People typically like to do things themselves. We all have a tendency to be overly confident in our abilities.
“I think that I’m a better speechwriter than my speechwriters. I know more about policies on any particular issue than my policy directors. And I’ll tell you right now that I’m gonna think I’m a better political director than my political director.”
It wasn’t Trump who said this. It was Obamain November 2008.
That confidence is what leads many people to delegate — but not completely.
I’ve seen plenty of managers who delegate tasks, such as creating presentations or reports, only to wind up redoing the entire thing. They feel compelled to carefully edit the report line by line or run through the presentation before it’s given.
In that case, they haven’t actually saved themselves any time.
That’s why every good leader has to learn the art of delegation. The secret? Delegation is only tough when you haven’t hired the right people. If your team excels at their jobs, then all you have to do is choose the best person to make the decisions for each task.
Here’s how to go about it:
Delegation starts with hiring the right people
The first — and most important — step is finding and hiring people whose judgment you trust. That’s the only way you’ll be able to hand off projects with confidence.
Since you’re likely not the expert in every department at your company, it’s important to use the right proxies to evaluate the skills and competence of potential employees.
I’ll give you an example of how I’ve done this as CEO. When Morphic Therapeutic first started, we were trying to hire a chief scientific officer, specifically, a chemist. I was sitting down with our VP of Finance when our recruiter told us she was sending us a resume to look over. We glanced at each other, and I said, “Why would you send this to us? Neither of us knows anything about chemistry. Just send it to our Head of Chemistry. He can do the initial screening.”
The recruiter told me that at many companies, the CEO is expected to screen potential hires first. But that only makes sense if the CEO knows exactly how to evaluate them. In the situation above, I didn’t have the chemistry expertise. So I delegated that responsibility to the person who could actually do it.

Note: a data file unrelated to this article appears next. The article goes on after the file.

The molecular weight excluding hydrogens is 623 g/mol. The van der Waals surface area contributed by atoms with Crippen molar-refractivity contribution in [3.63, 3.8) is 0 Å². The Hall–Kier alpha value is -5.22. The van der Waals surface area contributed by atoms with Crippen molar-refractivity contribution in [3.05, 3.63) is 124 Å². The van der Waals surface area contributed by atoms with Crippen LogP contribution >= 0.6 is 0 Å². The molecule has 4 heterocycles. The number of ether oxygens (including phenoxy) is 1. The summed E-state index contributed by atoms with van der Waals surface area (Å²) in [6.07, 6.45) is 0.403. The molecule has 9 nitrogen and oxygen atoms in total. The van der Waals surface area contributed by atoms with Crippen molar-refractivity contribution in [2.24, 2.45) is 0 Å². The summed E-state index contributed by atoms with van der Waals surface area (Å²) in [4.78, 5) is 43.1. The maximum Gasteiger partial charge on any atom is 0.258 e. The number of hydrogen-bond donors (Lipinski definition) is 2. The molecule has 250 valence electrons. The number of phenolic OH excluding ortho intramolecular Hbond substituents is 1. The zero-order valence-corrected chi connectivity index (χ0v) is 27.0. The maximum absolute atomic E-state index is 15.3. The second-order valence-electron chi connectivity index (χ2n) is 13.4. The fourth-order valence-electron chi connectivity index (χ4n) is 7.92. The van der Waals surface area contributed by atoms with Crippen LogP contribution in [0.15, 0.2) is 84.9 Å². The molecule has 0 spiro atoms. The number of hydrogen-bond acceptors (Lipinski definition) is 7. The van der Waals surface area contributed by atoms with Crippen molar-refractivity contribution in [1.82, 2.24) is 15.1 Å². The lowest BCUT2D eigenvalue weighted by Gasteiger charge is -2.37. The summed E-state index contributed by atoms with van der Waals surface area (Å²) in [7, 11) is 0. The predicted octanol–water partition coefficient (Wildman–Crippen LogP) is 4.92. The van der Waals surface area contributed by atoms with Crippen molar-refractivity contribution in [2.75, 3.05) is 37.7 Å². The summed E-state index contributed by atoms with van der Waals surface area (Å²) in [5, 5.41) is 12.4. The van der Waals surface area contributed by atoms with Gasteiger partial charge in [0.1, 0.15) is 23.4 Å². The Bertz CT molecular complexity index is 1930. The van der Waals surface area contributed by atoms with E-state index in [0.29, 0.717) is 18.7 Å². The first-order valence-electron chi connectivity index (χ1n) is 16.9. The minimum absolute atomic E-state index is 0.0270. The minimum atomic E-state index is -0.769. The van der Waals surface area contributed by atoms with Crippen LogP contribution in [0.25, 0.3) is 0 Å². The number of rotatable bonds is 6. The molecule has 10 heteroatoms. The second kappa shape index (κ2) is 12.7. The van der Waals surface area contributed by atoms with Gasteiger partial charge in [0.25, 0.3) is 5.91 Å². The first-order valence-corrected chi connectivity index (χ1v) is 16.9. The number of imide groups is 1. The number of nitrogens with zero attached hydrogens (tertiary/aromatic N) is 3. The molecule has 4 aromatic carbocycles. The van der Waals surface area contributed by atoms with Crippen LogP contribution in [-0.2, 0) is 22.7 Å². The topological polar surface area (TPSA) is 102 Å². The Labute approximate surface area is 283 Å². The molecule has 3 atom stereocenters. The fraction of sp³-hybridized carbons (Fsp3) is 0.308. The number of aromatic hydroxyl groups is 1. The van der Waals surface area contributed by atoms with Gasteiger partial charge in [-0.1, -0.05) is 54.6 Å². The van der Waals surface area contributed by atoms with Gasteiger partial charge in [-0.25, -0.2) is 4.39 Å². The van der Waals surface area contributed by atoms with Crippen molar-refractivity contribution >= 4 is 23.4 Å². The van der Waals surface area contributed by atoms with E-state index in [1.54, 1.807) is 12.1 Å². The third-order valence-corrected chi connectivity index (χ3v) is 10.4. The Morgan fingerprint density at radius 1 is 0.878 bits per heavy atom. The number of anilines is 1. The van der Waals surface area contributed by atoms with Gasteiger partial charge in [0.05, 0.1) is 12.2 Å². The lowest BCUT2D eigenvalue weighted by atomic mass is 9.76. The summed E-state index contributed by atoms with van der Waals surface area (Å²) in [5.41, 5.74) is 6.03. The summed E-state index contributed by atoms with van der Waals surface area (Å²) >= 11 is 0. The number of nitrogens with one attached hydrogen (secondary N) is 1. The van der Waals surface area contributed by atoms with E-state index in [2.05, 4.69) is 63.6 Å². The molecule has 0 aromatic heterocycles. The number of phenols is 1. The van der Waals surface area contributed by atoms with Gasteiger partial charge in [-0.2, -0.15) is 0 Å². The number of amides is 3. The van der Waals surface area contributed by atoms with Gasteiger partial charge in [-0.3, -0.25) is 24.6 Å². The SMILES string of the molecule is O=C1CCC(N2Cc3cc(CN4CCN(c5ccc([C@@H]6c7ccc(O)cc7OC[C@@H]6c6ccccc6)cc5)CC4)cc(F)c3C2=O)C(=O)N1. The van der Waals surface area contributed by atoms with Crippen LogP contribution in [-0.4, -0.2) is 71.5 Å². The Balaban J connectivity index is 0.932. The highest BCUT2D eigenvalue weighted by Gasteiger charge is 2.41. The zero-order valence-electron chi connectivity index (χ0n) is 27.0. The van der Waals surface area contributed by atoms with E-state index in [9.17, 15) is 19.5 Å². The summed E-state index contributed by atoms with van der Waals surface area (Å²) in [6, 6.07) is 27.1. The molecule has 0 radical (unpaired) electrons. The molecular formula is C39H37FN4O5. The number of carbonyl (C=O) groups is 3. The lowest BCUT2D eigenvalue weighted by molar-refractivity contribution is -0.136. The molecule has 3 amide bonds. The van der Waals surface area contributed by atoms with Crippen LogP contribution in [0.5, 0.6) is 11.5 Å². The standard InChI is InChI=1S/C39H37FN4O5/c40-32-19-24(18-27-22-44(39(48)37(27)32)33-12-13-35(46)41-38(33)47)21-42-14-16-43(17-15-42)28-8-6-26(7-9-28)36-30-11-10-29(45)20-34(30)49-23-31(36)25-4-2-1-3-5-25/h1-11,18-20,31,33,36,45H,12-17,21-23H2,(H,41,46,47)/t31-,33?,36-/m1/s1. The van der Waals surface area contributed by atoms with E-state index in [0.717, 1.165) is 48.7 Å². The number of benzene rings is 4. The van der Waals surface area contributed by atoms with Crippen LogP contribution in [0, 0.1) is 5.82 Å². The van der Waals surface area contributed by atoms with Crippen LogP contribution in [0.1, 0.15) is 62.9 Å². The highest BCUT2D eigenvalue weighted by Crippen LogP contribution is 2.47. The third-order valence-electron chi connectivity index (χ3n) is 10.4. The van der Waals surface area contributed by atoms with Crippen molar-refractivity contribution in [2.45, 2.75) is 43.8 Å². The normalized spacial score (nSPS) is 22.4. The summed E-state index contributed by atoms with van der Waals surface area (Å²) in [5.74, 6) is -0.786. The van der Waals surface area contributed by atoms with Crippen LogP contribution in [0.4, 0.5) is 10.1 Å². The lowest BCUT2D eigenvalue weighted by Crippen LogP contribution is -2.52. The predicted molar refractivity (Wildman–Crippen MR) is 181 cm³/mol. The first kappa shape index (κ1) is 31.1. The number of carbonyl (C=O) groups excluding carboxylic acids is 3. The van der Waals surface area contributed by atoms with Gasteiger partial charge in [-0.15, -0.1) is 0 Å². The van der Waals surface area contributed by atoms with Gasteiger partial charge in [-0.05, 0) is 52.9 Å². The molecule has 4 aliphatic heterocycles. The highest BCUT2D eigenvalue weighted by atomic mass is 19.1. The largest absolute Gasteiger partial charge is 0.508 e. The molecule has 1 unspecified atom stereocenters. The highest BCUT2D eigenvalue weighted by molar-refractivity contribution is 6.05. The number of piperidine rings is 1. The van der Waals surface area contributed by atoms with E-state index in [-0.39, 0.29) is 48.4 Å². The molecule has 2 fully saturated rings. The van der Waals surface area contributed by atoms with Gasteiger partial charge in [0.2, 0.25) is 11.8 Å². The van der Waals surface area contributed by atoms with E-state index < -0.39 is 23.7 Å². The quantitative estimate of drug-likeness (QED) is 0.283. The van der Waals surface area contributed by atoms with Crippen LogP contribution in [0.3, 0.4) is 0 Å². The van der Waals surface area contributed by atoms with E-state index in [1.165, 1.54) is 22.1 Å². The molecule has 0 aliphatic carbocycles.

But if you’ve hired several people, and you’re still somehow the best person at every job, you’ve got a problem. It means you’re delegating tasks to the wrong people, or you did a poor job hiring.
Once you have the best people, delegation comes easy
I gave a talk recently, and during the Q&A, someone asked me, “What’s something your team achieved that you didn’t think they’d achieve? And why do you think that happened?”
My answer related directly to delegation. When creating our series A presentation, our team put together a timeline for when we would move from drug discovery to drug development. I told everyone not to be reckless or conservative but to use their best judgment. To be honest, I didn’t think we were going to meet the timeline we proposed, mainly because something unforeseen often occurs.
We ended up hitting it. And I think that happened in part because our Chief Scientific Officer, Bruce Rogers, was free to do his job and lead his team. Theoretically, I could have asked him to send me updates each week, describing everything he was doing and changes he was making. I could have constantly offered my input on each piece of information.
Instead, he ran the team and made his own decisions. I wasn’t checked out of the process by any means, but simply put, my insight wasn’t as valuable in that situation.
When it comes down to it, you can’t task your team with constant explanations. You have to trust you’ve hired the right person, so you can feel confident in their judgement and let them do their jobs. And that confidence will be rewarded when your team hits their goals again and again.
But you have to know your strengths and weaknesses
I am something of your prototypical nerd. From second grade on, I was reading Popular Science and Popular Mechanics. Then, on to Scientific American in high school and to Science and Nature in college, learning all I could about science and technology. But I never deeply understood chemistry. That’s why I always hold chemists in high regard.
And yet, here I am. Running a company founded on a chemistry basis.
I’ve even joked that the best thing about moving from drug discovery to development is that I can start to understand what it is we actually do.
That’s obviously a bit of a stretch, but the truth is, there are plenty of areas where my input does not have the same value as other people’s. That’s fine. I can let them make those decisions on their own because I trust their judgment.
And that’s what delegation is all about. The people in the room who have the most experience and knowledge on a certain subject should be making the decisions about it. If you’ve hired well, it shouldn’t be difficult to step back and let processes happen naturally.